Greg Strand is EFCA executive director of theology and credentialing, and he serves on the Board of Ministerial Standing as well as the Spiritual Heritage Committee. He and his family are members of Northfield (Minnesota) EFC.
J.I. Packer, just short of 90, has reached the end of his writing and speaking ministry. He recently suffered from macular degeneration to the point that he cannot see: J. I. Packer, 89, On Losing Sight, But Seeing Christ
Hearing how someone processes such changes, while trusting in the good, wise providence of God is an encouragement. It also serves as a model (1 Cor. 11:1) of how we ought to age as Christians (2 Cor. 4:16-18). There is, indeed, much about this interview I greatly appreciate, much of it focused on the sanctifying effect of godly disciplines engaged in for a life which produces the sanctifying fruit of the Spirit resulting in a godly life, which is evidenced, by God’s grace, in Packer’s life. There is a sweet aroma of Christ in and around Packer.
In light of our upcoming Theology Conference on the church, I appreciated Packer’s response to the question regarding the Young, Restless, Reformed movement, and his corrective statement of the necessity of becoming corporate in our emphasis rather than just individual. He rightly and helpfully distinguishes between individualism and individuality. Packer notes, “Remember that what God plans—what the whole economy of grace is shaped for—is the perfection of a church that will be the bride of Christ and, in a grand sense, the image of Christ. . . . Individualism, no. Churchliness, yes.”
His corrective parallels our final statement in Article 1 on God in our Statement of Faith: “Having limitless knowledge and sovereign power, God has graciously purposed from eternity to redeem a people for Himself and to make all things new for His own glory.” (emphasis mine).
Here are the questions to and responses from Packer:
How do you evaluate the Young, Restless, Reformed, and what word of encouragement and exhortation would you offer this fledgling movement?
Remember that what God plans—what the whole economy of grace is shaped for—is the perfection of a church that will be the bride of Christ and, in a grand sense, the image of Christ. And God is not in the business of individualism. There is a distinction that not all evangelicals pick up between individualism and individuality. Being a Christian ripens and extends your individuality, but individualism is a form of sin and, it seems to me, still a temptation for the Young, Restless, Reformed folk. The vital movements of Reformed Christianity—with their rediscovery of the doctrines of grace and the life of grace—all of that needs to have the individualism squeezed out of it, and as the movement matures that’s what’s going to happen. The folk involved in these movements need to be very clear all the time that God’s purpose is a church that celebrates his glory. If for the moment we are giving our time non-churchly or trans-denominational movements, well, that should be seen as step, a venture, towards churchliness rather than towards individualism. Individualism, no. Churchliness, yes.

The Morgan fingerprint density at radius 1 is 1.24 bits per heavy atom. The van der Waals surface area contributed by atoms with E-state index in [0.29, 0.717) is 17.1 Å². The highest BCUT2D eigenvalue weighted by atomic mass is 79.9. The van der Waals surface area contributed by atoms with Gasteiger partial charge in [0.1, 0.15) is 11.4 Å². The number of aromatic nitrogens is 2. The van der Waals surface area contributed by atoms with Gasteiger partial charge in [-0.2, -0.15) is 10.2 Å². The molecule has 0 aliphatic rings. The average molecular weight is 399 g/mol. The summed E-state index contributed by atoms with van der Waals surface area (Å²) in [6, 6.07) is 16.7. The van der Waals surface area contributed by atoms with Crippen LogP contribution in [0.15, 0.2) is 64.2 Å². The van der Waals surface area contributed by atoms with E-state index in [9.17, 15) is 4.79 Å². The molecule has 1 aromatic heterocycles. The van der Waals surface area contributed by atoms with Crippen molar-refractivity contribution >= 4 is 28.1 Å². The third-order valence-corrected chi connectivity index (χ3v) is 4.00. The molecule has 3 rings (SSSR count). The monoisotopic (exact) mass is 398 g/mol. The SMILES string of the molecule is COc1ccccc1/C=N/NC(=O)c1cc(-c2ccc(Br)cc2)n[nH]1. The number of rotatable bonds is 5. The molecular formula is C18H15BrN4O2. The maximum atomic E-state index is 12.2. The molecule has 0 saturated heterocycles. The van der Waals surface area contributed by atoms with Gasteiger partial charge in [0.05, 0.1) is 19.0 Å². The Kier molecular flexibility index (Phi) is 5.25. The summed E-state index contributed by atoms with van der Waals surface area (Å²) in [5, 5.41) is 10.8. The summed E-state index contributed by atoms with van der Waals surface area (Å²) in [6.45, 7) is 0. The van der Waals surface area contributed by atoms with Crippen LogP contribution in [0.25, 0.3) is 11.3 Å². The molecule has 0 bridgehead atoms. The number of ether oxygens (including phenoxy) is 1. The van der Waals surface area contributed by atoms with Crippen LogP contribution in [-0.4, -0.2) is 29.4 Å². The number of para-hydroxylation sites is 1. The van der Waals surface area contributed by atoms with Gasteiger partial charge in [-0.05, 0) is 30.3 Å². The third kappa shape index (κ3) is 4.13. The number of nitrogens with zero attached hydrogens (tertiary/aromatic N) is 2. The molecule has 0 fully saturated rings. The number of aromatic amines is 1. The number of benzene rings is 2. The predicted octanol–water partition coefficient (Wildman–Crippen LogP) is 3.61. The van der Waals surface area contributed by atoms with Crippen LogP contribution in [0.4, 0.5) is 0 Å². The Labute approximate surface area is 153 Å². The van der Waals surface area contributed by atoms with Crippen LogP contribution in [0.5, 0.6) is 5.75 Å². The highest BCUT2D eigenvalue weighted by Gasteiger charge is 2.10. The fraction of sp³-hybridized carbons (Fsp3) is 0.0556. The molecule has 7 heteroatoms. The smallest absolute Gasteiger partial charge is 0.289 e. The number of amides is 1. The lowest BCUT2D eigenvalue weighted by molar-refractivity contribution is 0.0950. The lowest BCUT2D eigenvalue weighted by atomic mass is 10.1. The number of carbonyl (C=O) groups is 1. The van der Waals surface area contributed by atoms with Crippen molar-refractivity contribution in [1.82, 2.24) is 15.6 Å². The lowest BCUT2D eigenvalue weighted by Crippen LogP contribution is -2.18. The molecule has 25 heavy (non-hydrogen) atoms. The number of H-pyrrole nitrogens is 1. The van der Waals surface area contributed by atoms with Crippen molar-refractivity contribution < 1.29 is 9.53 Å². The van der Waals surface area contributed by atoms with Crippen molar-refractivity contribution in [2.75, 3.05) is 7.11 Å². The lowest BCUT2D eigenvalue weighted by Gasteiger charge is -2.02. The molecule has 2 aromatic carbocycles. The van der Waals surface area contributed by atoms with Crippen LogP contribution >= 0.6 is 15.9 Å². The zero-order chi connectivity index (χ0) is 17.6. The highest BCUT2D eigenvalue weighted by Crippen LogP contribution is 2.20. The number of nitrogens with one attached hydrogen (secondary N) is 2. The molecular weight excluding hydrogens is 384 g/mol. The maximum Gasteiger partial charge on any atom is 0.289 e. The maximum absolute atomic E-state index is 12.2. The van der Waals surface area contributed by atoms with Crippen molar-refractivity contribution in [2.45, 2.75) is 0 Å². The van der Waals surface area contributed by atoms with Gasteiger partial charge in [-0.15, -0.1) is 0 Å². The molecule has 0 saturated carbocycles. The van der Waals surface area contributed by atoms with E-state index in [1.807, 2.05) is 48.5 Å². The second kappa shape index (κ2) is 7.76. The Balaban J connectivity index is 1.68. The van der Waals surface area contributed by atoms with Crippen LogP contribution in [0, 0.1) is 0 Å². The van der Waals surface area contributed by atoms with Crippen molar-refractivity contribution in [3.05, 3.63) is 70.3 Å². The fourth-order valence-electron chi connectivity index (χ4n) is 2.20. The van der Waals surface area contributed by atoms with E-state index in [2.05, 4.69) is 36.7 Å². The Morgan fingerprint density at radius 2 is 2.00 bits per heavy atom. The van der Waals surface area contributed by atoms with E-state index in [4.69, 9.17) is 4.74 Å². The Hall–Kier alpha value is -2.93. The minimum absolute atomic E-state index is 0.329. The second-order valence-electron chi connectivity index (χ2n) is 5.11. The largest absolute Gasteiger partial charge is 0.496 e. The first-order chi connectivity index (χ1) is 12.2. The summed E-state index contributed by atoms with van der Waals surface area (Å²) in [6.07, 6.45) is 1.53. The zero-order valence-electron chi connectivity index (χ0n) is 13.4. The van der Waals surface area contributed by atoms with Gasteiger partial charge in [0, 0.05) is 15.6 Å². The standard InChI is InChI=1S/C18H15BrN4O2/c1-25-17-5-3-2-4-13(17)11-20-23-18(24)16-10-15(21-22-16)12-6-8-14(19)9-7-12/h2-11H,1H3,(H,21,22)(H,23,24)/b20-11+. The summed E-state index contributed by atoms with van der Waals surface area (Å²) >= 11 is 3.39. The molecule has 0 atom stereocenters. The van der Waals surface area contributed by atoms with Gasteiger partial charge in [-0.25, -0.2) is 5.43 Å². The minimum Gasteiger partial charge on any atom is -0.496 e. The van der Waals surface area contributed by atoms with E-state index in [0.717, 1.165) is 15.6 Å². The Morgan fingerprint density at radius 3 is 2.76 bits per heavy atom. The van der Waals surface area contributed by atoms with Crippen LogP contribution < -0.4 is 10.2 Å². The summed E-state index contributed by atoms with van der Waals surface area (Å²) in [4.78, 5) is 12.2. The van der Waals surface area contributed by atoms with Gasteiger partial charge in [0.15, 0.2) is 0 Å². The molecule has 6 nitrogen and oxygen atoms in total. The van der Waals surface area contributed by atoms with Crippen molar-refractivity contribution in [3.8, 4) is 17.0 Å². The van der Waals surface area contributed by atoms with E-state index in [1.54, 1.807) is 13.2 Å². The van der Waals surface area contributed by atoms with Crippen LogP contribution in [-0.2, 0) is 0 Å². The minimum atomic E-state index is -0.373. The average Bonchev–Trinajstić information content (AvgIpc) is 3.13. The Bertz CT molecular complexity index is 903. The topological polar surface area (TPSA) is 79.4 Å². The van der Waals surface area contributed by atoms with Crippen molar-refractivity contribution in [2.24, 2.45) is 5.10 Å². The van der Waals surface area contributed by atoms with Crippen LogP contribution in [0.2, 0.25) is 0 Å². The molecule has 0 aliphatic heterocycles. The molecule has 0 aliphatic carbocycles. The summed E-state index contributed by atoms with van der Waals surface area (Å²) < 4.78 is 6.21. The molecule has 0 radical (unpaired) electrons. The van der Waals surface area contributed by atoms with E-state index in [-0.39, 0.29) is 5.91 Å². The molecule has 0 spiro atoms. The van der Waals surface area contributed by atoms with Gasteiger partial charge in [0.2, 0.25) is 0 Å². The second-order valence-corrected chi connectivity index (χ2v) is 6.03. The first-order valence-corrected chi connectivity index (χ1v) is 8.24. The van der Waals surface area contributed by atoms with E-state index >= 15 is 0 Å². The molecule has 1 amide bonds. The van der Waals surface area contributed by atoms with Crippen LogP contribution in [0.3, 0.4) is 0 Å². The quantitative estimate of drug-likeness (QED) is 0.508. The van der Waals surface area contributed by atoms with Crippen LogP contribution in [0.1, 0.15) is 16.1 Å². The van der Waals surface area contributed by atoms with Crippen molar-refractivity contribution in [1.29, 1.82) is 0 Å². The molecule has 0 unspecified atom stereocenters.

Overall, would you say you’re encouraged?
Yes, I don’t see how any Christian under any circumstances can’t be encouraged who focuses on God. I don’t see how any Christian can be discouraged, because God is in charge—God knows what he’s doing, all things work together for good for those are called according to his purpose (Rom. 8:28), and our hope is in Christ. Those things don’t change, and those are the things to focus on.
Going back to the centrality of the church, I suppose the Puritans are instrumental in bringing back our attention to the church.
The Puritans were churchly to their finger tips. They were intensely individuals. They made as much of Christian individuality as any community of believers have ever done, I think. But they were churchly. It was all for building up the church as the body of Christ and as the goal of all of God’s purposes of grace. I still think we need to learn that—and learn it for the first time, perhaps.
The great thing, which the Puritans saw as central, is communion with God, which they understood as communion with the Father, the Son, and the Holy Spirit. They weren’t marked by the imbalance that you so often see even among Puritans supporters these days—I mean, people focusing on Christ to the exclusion of the Spirit, or on the Spirit to the exclusion of Christ.
The Puritans, I think, were wonderfully balanced. Their published work expresses it and is very maturing. There is the same relation to the goal of godliness as proper coaching, physical training, is to producing a player who is in full physical shape for the role that he is called to play.